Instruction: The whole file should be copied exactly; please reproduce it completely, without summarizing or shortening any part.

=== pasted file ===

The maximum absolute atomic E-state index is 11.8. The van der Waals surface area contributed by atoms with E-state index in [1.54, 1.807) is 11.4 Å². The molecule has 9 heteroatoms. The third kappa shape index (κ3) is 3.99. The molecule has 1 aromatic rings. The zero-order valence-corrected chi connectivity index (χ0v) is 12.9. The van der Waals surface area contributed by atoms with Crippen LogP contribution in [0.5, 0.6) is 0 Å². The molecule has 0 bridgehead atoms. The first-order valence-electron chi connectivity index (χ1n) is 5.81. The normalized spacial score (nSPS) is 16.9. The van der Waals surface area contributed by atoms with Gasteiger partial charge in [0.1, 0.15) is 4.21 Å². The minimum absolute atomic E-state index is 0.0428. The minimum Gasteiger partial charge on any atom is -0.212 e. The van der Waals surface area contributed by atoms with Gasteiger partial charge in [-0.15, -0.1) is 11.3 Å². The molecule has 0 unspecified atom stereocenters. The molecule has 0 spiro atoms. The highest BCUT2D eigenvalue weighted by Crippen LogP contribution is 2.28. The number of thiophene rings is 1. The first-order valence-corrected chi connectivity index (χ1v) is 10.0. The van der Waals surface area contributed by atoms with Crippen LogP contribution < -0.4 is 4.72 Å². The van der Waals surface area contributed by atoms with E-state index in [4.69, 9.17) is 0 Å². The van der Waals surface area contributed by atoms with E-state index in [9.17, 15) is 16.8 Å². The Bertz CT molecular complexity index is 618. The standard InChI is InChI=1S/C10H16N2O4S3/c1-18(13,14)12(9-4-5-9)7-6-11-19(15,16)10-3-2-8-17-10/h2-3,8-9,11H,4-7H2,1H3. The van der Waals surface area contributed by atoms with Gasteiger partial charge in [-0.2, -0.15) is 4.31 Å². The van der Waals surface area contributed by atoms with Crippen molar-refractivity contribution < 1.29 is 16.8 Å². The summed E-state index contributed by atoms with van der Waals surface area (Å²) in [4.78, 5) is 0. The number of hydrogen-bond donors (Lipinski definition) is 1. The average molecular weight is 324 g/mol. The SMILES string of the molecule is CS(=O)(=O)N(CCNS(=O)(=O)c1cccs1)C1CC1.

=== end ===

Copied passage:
The maximum absolute atomic E-state index is 11.8. The van der Waals surface area contributed by atoms with E-state index in [1.54, 1.807) is 11.4 Å². The molecule has 9 heteroatoms. The third kappa shape index (κ3) is 3.99. The molecule has 1 aromatic rings. The zero-order valence-corrected chi connectivity index (χ0v) is 12.9. The van der Waals surface area contributed by atoms with Crippen LogP contribution in [0.5, 0.6) is 0 Å². The molecule has 0 bridgehead atoms. The first-order valence-electron chi connectivity index (χ1n) is 5.81. The normalized spacial score (nSPS) is 16.9. The van der Waals surface area contributed by atoms with Gasteiger partial charge in [0.1, 0.15) is 4.21 Å². The minimum absolute atomic E-state index is 0.0428. The minimum Gasteiger partial charge on any atom is -0.212 e. The van der Waals surface area contributed by atoms with Gasteiger partial charge in [-0.15, -0.1) is 11.3 Å². The molecule has 0 unspecified atom stereocenters. The molecule has 0 spiro atoms. The highest BCUT2D eigenvalue weighted by Crippen LogP contribution is 2.28. The number of thiophene rings is 1. The first-order valence-corrected chi connectivity index (χ1v) is 10.0. The van der Waals surface area contributed by atoms with Crippen LogP contribution < -0.4 is 4.72 Å². The van der Waals surface area contributed by atoms with E-state index in [4.69, 9.17) is 0 Å². The van der Waals surface area contributed by atoms with E-state index in [9.17, 15) is 16.8 Å². The Bertz CT molecular complexity index is 618. The standard InChI is InChI=1S/C10H16N2O4S3/c1-18(13,14)12(9-4-5-9)7-6-11-19(15,16)10-3-2-8-17-10/h2-3,8-9,11H,4-7H2,1H3. The van der Waals surface area contributed by atoms with Gasteiger partial charge in [-0.2, -0.15) is 4.31 Å². The van der Waals surface area contributed by atoms with Crippen molar-refractivity contribution < 1.29 is 16.8 Å². The summed E-state index contributed by atoms with van der Waals surface area (Å²) in [4.78, 5) is 0. The number of hydrogen-bond donors (Lipinski definition) is 1. The average molecular weight is 324 g/mol. The SMILES string of the molecule is CS(=O)(=O)N(CCNS(=O)(=O)c1cccs1)C1CC1.